“Bashō riding a horse” by his follower Sugiyama Sanpu

Walking, Watching, and Writing:

How a 17th Century Japanese Master Taught Fifty Georgia Sophomores the Art of Contemplative Writing and Living

By Candice M. Kelsey

When Sora decided to accompany his friend, Matsuo Basho, on his six-month walking tour across the wilds of northern Japan, he did so both out of care for the somewhat arthritic haiku master and out of his own raging wanderlust. Who benefited whom is up for debate. When I decided to accompany my tenth grade World Literature students on a six-week tour across Basho’s simple yet pithy lines of haibun, I did so both out of care for my somewhat beleaguered students and out of my own raging passion for 17 th Century Japanese verse. There’s no debate about who benefited whom in this project— I am a better teacher and human having made this journey.

About eight years ago I committed a great deal of personal time and energy into training to become a yin yoga instructor, and through my certification process, I experienced a deepened awareness of breath, patience, and focus— all skills I could use in my professional life as an English teacher. All skills from which my highly anxious students could benefit. In short, yin is the slow-paced practice of holding deep stretches (asanas) for a much longer time than usual, beyond what is comfortable. The practice incorporates principles of traditional Chinese medicine and is meant to stimulate the subtle body or the nadis, in Hatha Yoga. Soon after I began teaching yin, I joined a professor at my alma mater, Loyola Marymount University, to co-teach a first-year course called Contemplative Writing; this experience further shaped my evolving approach to teaching writing to high school students.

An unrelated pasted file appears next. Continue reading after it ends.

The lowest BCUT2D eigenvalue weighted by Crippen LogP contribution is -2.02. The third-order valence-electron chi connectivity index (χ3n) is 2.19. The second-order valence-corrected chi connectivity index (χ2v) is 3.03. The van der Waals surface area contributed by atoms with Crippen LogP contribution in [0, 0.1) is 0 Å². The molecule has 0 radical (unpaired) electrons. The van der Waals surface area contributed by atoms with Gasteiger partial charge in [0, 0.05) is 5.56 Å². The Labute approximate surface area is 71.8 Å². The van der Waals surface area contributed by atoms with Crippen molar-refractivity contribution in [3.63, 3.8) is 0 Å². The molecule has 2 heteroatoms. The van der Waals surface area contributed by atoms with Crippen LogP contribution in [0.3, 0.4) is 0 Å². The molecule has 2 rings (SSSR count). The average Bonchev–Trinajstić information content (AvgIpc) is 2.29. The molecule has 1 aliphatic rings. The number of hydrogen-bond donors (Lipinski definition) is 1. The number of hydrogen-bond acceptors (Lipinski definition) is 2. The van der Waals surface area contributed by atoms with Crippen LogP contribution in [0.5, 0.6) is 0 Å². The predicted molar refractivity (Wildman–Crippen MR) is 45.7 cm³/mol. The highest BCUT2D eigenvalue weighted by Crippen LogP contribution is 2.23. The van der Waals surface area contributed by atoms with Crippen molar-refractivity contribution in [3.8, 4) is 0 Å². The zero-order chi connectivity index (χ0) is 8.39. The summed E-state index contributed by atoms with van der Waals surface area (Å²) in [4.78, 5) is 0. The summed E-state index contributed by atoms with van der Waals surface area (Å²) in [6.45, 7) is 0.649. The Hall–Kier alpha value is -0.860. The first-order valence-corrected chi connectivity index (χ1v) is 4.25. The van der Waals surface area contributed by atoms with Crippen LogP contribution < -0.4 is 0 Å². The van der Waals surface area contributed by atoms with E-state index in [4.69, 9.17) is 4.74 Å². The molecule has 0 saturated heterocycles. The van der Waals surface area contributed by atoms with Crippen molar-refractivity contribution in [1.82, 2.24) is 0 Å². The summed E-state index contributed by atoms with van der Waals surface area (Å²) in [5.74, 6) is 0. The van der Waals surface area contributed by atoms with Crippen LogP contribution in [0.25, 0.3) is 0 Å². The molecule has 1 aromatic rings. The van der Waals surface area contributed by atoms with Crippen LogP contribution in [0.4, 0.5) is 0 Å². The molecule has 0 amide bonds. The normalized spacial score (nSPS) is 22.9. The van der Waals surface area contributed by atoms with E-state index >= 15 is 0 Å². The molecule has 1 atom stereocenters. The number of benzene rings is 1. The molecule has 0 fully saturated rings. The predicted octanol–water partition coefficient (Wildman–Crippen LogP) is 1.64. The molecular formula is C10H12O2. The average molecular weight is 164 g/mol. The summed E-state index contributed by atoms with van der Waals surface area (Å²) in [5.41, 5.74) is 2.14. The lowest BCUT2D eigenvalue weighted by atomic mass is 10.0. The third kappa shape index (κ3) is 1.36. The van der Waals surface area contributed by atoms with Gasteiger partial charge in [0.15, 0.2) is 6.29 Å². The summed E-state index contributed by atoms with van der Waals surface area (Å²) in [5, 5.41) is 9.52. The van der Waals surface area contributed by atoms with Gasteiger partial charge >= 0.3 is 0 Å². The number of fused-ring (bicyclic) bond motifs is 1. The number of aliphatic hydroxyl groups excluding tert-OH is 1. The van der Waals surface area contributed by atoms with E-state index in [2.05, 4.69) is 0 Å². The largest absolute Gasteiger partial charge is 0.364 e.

In the fall of 2021, I found myself teaching three sections of World Literature at a private high school in Southeastern Georgia, and I took full advantage of that course title by selecting an ancient Japanese text— Basho’s Narrow Road to the Interior.

My heart was heavy with the pandemic stress this generation of teens has had to weather. In a sense, these past two years remind me of another Basho piece, his Travelogue of Weather- Beaten Bones. These kids are a bit beat down. They’ve been fettered to their computer screens for up to eight hours of school five days a week, which does not even include the hours of laptop homework and (necessary) Netflix / Tik Tok chill time. Now that school is in-person, they are masked, hand-sanitized, and quite frankly anxious if not downright lonely. I saw a real need for this unique generation to meet Basho under his plantain tree and sit with him a bit, to sit with themselves quietly. This generation is facing the realities of climate change, school shooters, political turmoil, racial injustice, #metoo triggers, an uncertain economy, and college admission mayhem. Oh yeah, and they’re adolescents in the throes of social and family pressures.